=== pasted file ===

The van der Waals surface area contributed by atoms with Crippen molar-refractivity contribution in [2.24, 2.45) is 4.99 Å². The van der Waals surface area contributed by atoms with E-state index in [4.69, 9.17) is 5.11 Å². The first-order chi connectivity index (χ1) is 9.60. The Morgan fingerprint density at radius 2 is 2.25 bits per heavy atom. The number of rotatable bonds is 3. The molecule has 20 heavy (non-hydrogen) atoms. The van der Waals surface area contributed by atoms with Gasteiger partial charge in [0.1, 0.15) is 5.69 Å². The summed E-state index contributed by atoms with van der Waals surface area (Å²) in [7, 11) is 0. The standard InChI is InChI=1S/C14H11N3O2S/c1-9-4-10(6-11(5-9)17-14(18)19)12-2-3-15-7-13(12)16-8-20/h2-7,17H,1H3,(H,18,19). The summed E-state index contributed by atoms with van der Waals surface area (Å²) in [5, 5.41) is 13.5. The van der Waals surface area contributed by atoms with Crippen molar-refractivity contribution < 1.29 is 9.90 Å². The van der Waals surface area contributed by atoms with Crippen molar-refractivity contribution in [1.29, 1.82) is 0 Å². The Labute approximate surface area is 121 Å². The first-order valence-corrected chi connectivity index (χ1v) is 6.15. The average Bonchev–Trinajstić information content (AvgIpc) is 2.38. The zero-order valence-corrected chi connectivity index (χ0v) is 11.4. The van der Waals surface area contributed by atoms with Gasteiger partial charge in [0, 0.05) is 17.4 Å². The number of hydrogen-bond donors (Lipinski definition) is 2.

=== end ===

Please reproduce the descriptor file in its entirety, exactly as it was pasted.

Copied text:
The van der Waals surface area contributed by atoms with Crippen molar-refractivity contribution in [2.24, 2.45) is 4.99 Å². The van der Waals surface area contributed by atoms with E-state index in [4.69, 9.17) is 5.11 Å². The first-order chi connectivity index (χ1) is 9.60. The Morgan fingerprint density at radius 2 is 2.25 bits per heavy atom. The number of rotatable bonds is 3. The molecule has 20 heavy (non-hydrogen) atoms. The van der Waals surface area contributed by atoms with Gasteiger partial charge in [0.1, 0.15) is 5.69 Å². The summed E-state index contributed by atoms with van der Waals surface area (Å²) in [7, 11) is 0. The standard InChI is InChI=1S/C14H11N3O2S/c1-9-4-10(6-11(5-9)17-14(18)19)12-2-3-15-7-13(12)16-8-20/h2-7,17H,1H3,(H,18,19). The summed E-state index contributed by atoms with van der Waals surface area (Å²) in [5, 5.41) is 13.5. The van der Waals surface area contributed by atoms with Crippen molar-refractivity contribution < 1.29 is 9.90 Å². The van der Waals surface area contributed by atoms with Crippen molar-refractivity contribution in [1.29, 1.82) is 0 Å². The Labute approximate surface area is 121 Å². The first-order valence-corrected chi connectivity index (χ1v) is 6.15. The average Bonchev–Trinajstić information content (AvgIpc) is 2.38. The zero-order valence-corrected chi connectivity index (χ0v) is 11.4. The van der Waals surface area contributed by atoms with Gasteiger partial charge in [0, 0.05) is 17.4 Å². The number of hydrogen-bond donors (Lipinski definition) is 2.